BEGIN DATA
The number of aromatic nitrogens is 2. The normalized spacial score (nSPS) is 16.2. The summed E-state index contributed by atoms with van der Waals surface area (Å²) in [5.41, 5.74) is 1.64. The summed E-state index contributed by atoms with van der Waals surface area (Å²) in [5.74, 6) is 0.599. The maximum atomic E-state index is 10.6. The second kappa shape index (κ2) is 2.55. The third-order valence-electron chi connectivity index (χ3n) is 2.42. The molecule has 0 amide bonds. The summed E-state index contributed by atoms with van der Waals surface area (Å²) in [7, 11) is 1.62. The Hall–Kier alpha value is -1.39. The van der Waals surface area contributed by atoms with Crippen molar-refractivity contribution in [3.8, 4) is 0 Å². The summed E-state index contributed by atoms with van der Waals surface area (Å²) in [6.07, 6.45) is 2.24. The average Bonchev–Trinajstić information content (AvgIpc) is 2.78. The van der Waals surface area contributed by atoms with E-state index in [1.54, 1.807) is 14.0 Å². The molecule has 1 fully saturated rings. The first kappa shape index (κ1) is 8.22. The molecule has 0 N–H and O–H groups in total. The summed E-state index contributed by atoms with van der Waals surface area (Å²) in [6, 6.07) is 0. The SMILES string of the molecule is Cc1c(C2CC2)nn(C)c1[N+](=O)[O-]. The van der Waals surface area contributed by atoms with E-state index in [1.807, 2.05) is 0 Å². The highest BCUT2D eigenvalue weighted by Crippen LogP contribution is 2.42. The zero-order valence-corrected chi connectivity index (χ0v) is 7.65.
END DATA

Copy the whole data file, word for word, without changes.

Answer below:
The number of aromatic nitrogens is 2. The normalized spacial score (nSPS) is 16.2. The summed E-state index contributed by atoms with van der Waals surface area (Å²) in [5.41, 5.74) is 1.64. The summed E-state index contributed by atoms with van der Waals surface area (Å²) in [5.74, 6) is 0.599. The maximum atomic E-state index is 10.6. The second kappa shape index (κ2) is 2.55. The third-order valence-electron chi connectivity index (χ3n) is 2.42. The molecule has 0 amide bonds. The summed E-state index contributed by atoms with van der Waals surface area (Å²) in [7, 11) is 1.62. The Hall–Kier alpha value is -1.39. The van der Waals surface area contributed by atoms with Crippen molar-refractivity contribution in [3.8, 4) is 0 Å². The summed E-state index contributed by atoms with van der Waals surface area (Å²) in [6.07, 6.45) is 2.24. The average Bonchev–Trinajstić information content (AvgIpc) is 2.78. The van der Waals surface area contributed by atoms with E-state index in [1.54, 1.807) is 14.0 Å². The molecule has 1 fully saturated rings. The first kappa shape index (κ1) is 8.22. The molecule has 0 N–H and O–H groups in total. The summed E-state index contributed by atoms with van der Waals surface area (Å²) in [6, 6.07) is 0. The SMILES string of the molecule is Cc1c(C2CC2)nn(C)c1[N+](=O)[O-]. The van der Waals surface area contributed by atoms with E-state index in [1.807, 2.05) is 0 Å². The highest BCUT2D eigenvalue weighted by Crippen LogP contribution is 2.42. The zero-order valence-corrected chi connectivity index (χ0v) is 7.65.